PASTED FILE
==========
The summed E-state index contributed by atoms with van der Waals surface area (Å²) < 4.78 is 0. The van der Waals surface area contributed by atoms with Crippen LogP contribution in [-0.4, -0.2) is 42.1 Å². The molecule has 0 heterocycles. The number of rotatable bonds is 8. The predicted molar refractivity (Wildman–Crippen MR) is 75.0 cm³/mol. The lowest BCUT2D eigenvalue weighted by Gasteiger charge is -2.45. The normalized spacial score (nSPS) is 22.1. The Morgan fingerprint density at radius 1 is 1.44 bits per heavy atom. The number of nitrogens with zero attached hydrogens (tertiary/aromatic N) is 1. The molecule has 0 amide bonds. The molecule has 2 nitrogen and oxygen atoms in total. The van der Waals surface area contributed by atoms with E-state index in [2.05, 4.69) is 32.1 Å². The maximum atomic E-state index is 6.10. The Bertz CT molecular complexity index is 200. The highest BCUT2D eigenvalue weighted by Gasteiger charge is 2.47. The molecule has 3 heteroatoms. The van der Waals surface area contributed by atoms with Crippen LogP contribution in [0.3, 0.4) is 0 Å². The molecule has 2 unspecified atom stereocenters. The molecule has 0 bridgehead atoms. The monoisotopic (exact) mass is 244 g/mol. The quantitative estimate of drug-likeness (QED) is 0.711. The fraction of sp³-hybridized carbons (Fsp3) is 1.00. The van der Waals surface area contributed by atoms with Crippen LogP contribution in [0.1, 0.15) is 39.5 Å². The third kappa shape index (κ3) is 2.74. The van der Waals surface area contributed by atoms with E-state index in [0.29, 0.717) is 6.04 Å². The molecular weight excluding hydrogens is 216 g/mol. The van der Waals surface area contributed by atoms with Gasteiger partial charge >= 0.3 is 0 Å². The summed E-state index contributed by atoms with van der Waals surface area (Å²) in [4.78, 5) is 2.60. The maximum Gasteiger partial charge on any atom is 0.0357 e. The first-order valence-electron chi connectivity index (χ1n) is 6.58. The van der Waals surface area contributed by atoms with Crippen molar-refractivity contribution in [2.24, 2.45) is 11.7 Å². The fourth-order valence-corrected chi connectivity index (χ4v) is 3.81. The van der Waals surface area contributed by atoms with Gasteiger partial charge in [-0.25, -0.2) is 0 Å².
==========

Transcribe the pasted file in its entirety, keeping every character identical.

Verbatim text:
The summed E-state index contributed by atoms with van der Waals surface area (Å²) < 4.78 is 0. The van der Waals surface area contributed by atoms with Crippen LogP contribution in [-0.4, -0.2) is 42.1 Å². The molecule has 0 heterocycles. The number of rotatable bonds is 8. The predicted molar refractivity (Wildman–Crippen MR) is 75.0 cm³/mol. The lowest BCUT2D eigenvalue weighted by Gasteiger charge is -2.45. The normalized spacial score (nSPS) is 22.1. The Morgan fingerprint density at radius 1 is 1.44 bits per heavy atom. The number of nitrogens with zero attached hydrogens (tertiary/aromatic N) is 1. The molecule has 0 amide bonds. The molecule has 2 nitrogen and oxygen atoms in total. The van der Waals surface area contributed by atoms with E-state index in [2.05, 4.69) is 32.1 Å². The maximum atomic E-state index is 6.10. The Bertz CT molecular complexity index is 200. The highest BCUT2D eigenvalue weighted by Gasteiger charge is 2.47. The molecule has 3 heteroatoms. The van der Waals surface area contributed by atoms with Crippen LogP contribution in [0.3, 0.4) is 0 Å². The molecule has 2 unspecified atom stereocenters. The molecule has 0 bridgehead atoms. The monoisotopic (exact) mass is 244 g/mol. The quantitative estimate of drug-likeness (QED) is 0.711. The fraction of sp³-hybridized carbons (Fsp3) is 1.00. The van der Waals surface area contributed by atoms with Crippen LogP contribution in [0.1, 0.15) is 39.5 Å². The third kappa shape index (κ3) is 2.74. The van der Waals surface area contributed by atoms with E-state index in [0.29, 0.717) is 6.04 Å². The molecular weight excluding hydrogens is 216 g/mol. The van der Waals surface area contributed by atoms with Gasteiger partial charge >= 0.3 is 0 Å². The summed E-state index contributed by atoms with van der Waals surface area (Å²) in [4.78, 5) is 2.60. The maximum Gasteiger partial charge on any atom is 0.0357 e. The first-order valence-electron chi connectivity index (χ1n) is 6.58. The van der Waals surface area contributed by atoms with Crippen molar-refractivity contribution in [2.24, 2.45) is 11.7 Å². The fourth-order valence-corrected chi connectivity index (χ4v) is 3.81. The van der Waals surface area contributed by atoms with Gasteiger partial charge in [-0.25, -0.2) is 0 Å².